Half past six in the morning, we left Vhafamadi bed-and-breakfast for our two and a half-hour journey. In the last thirty minutes of the trip, we had to take a dirt road to get to the school – our rental car did not handle it so well and we lost one of the wheel caps.
Finally we had arrived: Vhaluvhu High School. An enthusiastic group of students had converged to greet us – It was quite refreshing I must say. We proceeded with unpacking our equipment and setting up in the school yard. Meanwhile, the crowd of students was growing. Ten of the neighbouring schools had been invited to attend, though only seven could make it. This was to be expected; many of the students had to walk a
significant distance to get here. The lack of local transportation was evident on our way here. We were grateful that many could make the time and effort to come.
This time, the introductory ceremony was much shorter. We divided the students into groups, scattered to the various stations across the yard. The show went on for about an hour and a half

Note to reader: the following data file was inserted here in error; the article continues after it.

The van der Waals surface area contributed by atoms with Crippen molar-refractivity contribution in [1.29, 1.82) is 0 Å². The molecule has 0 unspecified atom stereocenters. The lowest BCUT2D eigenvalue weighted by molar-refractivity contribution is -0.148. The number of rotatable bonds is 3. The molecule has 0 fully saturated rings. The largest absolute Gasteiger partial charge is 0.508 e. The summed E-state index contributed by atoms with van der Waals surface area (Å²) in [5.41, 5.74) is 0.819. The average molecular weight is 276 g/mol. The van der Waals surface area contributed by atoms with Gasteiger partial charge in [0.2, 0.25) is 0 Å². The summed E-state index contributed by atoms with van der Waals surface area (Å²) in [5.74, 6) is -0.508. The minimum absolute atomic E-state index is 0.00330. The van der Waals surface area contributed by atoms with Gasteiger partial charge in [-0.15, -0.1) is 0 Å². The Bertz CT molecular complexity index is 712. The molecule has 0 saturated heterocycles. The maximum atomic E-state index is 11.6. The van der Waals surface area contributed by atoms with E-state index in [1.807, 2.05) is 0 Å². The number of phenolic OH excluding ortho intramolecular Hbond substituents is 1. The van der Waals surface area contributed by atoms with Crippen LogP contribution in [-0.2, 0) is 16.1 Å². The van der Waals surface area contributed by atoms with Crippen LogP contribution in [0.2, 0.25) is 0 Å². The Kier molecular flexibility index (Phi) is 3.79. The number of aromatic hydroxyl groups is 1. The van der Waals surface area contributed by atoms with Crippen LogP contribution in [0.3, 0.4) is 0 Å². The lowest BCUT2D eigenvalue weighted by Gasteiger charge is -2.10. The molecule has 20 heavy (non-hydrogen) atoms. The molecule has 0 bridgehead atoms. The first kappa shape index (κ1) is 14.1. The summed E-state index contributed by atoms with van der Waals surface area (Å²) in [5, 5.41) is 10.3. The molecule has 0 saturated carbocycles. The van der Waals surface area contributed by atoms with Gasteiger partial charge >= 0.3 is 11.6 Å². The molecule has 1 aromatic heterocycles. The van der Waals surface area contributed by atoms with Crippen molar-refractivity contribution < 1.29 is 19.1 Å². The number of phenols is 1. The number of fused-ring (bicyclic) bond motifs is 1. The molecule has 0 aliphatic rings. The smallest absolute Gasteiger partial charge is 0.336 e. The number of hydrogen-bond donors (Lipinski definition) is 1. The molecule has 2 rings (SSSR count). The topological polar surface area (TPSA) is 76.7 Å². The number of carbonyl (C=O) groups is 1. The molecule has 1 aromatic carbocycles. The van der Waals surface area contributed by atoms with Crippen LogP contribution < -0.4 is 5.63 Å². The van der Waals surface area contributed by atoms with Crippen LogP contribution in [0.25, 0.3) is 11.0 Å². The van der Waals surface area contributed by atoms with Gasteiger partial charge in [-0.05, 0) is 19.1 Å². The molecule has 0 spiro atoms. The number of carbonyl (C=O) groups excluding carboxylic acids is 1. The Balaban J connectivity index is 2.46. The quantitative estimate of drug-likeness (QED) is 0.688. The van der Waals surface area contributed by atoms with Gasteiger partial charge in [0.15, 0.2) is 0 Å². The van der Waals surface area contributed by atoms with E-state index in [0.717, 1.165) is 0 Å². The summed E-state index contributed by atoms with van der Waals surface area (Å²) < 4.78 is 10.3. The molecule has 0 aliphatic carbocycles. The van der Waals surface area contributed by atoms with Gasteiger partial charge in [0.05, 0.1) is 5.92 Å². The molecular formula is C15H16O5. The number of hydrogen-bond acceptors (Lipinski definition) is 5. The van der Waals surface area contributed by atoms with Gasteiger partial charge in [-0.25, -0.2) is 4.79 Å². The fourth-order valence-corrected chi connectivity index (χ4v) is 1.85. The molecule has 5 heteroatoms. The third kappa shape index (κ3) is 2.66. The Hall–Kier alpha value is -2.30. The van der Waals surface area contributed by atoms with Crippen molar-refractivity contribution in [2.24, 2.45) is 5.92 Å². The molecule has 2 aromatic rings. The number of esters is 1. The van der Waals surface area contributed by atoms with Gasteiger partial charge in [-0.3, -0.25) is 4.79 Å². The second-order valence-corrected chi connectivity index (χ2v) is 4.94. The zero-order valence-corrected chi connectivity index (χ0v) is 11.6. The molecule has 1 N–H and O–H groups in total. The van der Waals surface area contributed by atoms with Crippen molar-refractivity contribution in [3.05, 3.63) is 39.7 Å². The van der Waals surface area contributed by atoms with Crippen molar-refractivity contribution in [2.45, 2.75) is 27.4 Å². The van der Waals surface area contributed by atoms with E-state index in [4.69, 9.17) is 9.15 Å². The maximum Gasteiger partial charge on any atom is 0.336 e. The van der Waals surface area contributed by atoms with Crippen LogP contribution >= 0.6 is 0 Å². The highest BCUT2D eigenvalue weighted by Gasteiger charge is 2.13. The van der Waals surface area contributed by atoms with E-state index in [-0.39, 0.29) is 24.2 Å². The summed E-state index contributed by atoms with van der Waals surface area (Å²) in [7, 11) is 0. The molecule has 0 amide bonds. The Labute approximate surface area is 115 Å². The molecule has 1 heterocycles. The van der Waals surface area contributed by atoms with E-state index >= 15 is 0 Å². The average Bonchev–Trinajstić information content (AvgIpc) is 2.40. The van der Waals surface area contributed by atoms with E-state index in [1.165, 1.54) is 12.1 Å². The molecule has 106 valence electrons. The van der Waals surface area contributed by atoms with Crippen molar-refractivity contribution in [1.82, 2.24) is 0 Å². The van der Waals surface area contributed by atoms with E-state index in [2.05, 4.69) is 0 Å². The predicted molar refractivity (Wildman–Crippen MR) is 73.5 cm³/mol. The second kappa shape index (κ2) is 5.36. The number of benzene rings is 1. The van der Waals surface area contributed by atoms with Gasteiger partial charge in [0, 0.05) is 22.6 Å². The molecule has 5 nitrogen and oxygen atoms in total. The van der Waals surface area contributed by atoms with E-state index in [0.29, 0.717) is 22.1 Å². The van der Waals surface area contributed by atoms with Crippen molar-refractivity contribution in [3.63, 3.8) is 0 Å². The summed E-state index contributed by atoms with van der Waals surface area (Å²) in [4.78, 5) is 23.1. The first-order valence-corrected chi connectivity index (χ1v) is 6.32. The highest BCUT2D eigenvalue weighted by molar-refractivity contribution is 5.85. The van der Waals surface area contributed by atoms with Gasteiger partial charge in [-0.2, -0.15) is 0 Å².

before the learners began to scatter. Some of them stayed behind with some questions about Wits and optics in general. I met two girls that had told me they wanted to do nursing, and one particularly curious boy that was interested in software engineering. Having experience the environment, it was admirable that there were here, and in the school we had visited previously, students with the passion to do great in life despite their less than ideal conditions of learning. It is that passion that will drive the development of
South Africa for the years to come. I hope they keep faithful to their ambitions. Soon after noon, we were on our way. We made a quick stop in the family house of one of our companions:
a brick house in the making, overlooking a vast plain of dry peaceful land. A reminder of the work that is still to be done to guarantee that every child in the country has access to quality education and enjoy the many opportunities South Africa has to offer. This marked the end of our journey and we were on our way. As they say in Venda: “Ndi a livhuwa”. See you all soon.
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